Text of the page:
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Morgan v. Baker Hughes Inc.

United States Court of Appeals, Tenth Circuit

January 15, 2020

KATHERINE K. MORGAN, as wrongful death representative of the deceased person, David P. Morgan, Plaintiff-Appellant,
v.
BAKER HUGHES INCORPORATED, a Delaware corporation, Defendant-Appellee.

          Appeal from the United States District Court for the District of Wyoming (D.C. No. 1:14-CV-00210-SWS)

          Earl Landers Vickery, Vickery & Shepherd, LLP, Houston, Texas (Arnold Anderson Vickery, Vickery & Shepherd, LLP, Houston, Texas; Frederick J. Harrison, Frederick J. Harrison, PC, Cheyenne, Wyoming, on the briefs), for Plaintiff-Appellant.

          Stephen P. Laitinen, Larson King, LLP, St. Paul, Minnesota (Stephenson D. Emery, Williams, Porter, Day & Neville, PC, Casper, Wyoming; Mark A. Solheim, Larson King, LLP, St. Paul, Minnesota, on the briefs), for Defendant-Appellee.

          Before LUCERO, HOLMES, and MORITZ, Circuit Judges.

          LUCERO, CIRCUIT JUDGE

         Katherine Morgan, as wrongful death representative of her husband, David Morgan, brought direct negligence liability claims against Baker Hughes Incorporated ("Baker Hughes") for the acts of its subsidiary, Baker Petrolite Incorporated ("Baker Petrolite"). This appeal requires us to interpret Wyoming law regarding the level of control necessary to hold a parent corporation liable in direct negligence for the acts of its subsidiary. We conclude that Wyoming law on this issue is consistent with the Restatement (Second) of Torts § 414 and its commentary. Accordingly, we hold that the district court correctly instructed the jury with respect to the relevant legal standard and did not err in making various decisions Morgan challenges on appeal. Exercising jurisdiction under 28 U.S.C. § 1291, we affirm.

         I

         On August 16, 2012, David Morgan was crushed to death by a heavy chemical tote while operating a forklift at his place of employment, a warehouse in Casper, Wyoming. The warehouse was owned by Baker Petrolite, a subsidiary of Baker Hughes. Following the fatal accident, David Morgan's widow, Katherine Morgan, sued Baker Hughes, claiming that its negligent control of safety operations at the Casper warehouse caused her husband's death.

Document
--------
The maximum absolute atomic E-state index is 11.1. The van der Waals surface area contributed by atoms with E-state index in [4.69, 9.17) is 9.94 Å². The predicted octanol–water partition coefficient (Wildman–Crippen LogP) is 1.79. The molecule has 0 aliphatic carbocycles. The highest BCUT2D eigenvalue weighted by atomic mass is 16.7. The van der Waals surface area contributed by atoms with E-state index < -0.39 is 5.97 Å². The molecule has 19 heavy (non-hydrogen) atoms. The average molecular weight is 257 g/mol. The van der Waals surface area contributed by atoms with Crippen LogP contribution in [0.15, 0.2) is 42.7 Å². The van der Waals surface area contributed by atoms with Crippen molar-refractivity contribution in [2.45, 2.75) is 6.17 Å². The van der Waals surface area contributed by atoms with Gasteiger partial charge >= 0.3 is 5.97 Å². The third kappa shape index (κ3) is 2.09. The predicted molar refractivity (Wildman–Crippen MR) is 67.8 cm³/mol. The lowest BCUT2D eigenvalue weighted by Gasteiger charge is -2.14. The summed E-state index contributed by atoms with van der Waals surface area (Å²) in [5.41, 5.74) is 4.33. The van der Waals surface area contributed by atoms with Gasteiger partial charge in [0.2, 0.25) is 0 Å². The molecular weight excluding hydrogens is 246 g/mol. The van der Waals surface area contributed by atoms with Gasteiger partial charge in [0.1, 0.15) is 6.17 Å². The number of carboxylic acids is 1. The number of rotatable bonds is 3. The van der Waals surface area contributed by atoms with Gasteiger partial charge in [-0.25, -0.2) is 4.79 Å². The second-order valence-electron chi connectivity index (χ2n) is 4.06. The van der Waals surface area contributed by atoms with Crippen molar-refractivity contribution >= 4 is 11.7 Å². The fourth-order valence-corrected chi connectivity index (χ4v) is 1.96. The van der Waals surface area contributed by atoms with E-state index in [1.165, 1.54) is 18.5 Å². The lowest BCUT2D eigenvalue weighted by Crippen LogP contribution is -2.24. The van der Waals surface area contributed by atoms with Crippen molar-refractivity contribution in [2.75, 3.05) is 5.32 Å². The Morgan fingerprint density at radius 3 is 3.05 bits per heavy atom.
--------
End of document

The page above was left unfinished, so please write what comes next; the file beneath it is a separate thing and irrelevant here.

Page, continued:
There have been two trials in this case. At the close of Morgan's evidence in the first trial, Baker Hughes moved for judgment as a matter of law. The district court granted Baker Hughes' motion. We reversed on appeal, holding that Morgan had presented sufficient evidence for a reasonable jury to conclude that Baker Hughes was liable for David Morgan's death. Morgan v. Baker Hughes Inc., 728 Fed.Appx. 850, 854, 858 (10th Cir. 2018) (unpublished) ("Morgan I").

         In so doing, we interpreted Wyoming law on the liability of parent corporations for the acts of their subsidiaries. Under Wyoming law, "a parent company can only be held liable for the acts of its subsidiary where it assumed some independent legal duty by retaining or exercising control over some aspect of the operation of a subsidiary corporation which was involved in the incident resulting in the plaintiff's injuries." Id. at 854. We cited Loredo v. Solvay America, Inc., 212 P.3d 614 (Wyo. 2009), as setting forth the requisite level of control. Morgan I, 728 Fed.Appx. at 854. In Loredo, the Wyoming Supreme Court held that for a parent to escape liability for the acts of its subsidiary, the subsidiary must be "entirely free to do the work its own way." 212 P.3d at 622. Applying this test, we phrased the question presented in Morgan I as "whether the evidence presented at trial, viewed in the light most favorable to plaintiff, is reasonably susceptible to the inference that Baker Hughes controlled operations at the Casper warehouse 'to such a degree that it directed how' forklift safety 'should or should not be done.'" 728 Fed.Appx. at 854 (quoting Loredo, 212 P.3d at 624). Because we concluded that Morgan's evidence was sufficient to support such an inference, we reversed the district court's judgment and remanded for further proceedings. Id. at 858.